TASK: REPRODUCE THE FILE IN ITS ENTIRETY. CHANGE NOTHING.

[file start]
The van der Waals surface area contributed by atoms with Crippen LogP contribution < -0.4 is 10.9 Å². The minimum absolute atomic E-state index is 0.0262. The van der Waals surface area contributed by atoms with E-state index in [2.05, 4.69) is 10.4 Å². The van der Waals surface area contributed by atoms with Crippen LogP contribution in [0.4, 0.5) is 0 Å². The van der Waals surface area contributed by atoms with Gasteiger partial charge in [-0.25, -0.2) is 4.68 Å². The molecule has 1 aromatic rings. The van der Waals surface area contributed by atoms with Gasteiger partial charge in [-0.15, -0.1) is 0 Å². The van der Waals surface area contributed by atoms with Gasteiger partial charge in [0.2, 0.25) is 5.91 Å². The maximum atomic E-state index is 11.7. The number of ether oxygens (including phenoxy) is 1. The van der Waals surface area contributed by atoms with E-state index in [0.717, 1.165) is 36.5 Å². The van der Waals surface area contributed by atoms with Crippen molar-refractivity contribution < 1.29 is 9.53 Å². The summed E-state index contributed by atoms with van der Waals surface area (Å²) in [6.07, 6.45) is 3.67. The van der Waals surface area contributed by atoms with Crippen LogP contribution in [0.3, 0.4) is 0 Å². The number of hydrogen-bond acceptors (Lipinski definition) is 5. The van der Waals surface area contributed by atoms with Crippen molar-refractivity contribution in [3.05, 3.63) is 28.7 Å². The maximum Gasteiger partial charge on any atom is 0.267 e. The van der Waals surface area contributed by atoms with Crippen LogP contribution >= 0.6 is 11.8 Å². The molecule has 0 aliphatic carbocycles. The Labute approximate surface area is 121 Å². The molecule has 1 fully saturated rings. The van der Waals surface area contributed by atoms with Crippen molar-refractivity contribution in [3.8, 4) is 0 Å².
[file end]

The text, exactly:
The van der Waals surface area contributed by atoms with Crippen LogP contribution < -0.4 is 10.9 Å². The minimum absolute atomic E-state index is 0.0262. The van der Waals surface area contributed by atoms with E-state index in [2.05, 4.69) is 10.4 Å². The van der Waals surface area contributed by atoms with Crippen LogP contribution in [0.4, 0.5) is 0 Å². The van der Waals surface area contributed by atoms with Gasteiger partial charge in [-0.25, -0.2) is 4.68 Å². The molecule has 1 aromatic rings. The van der Waals surface area contributed by atoms with Gasteiger partial charge in [-0.15, -0.1) is 0 Å². The van der Waals surface area contributed by atoms with Gasteiger partial charge in [0.2, 0.25) is 5.91 Å². The maximum atomic E-state index is 11.7. The number of ether oxygens (including phenoxy) is 1. The van der Waals surface area contributed by atoms with E-state index in [0.717, 1.165) is 36.5 Å². The van der Waals surface area contributed by atoms with Crippen molar-refractivity contribution < 1.29 is 9.53 Å². The summed E-state index contributed by atoms with van der Waals surface area (Å²) in [6.07, 6.45) is 3.67. The van der Waals surface area contributed by atoms with Crippen LogP contribution in [0.3, 0.4) is 0 Å². The number of hydrogen-bond acceptors (Lipinski definition) is 5. The van der Waals surface area contributed by atoms with Crippen molar-refractivity contribution in [3.05, 3.63) is 28.7 Å². The maximum Gasteiger partial charge on any atom is 0.267 e. The van der Waals surface area contributed by atoms with Crippen LogP contribution >= 0.6 is 11.8 Å². The molecule has 0 aliphatic carbocycles. The Labute approximate surface area is 121 Å². The molecule has 1 fully saturated rings. The van der Waals surface area contributed by atoms with Crippen molar-refractivity contribution in [3.8, 4) is 0 Å².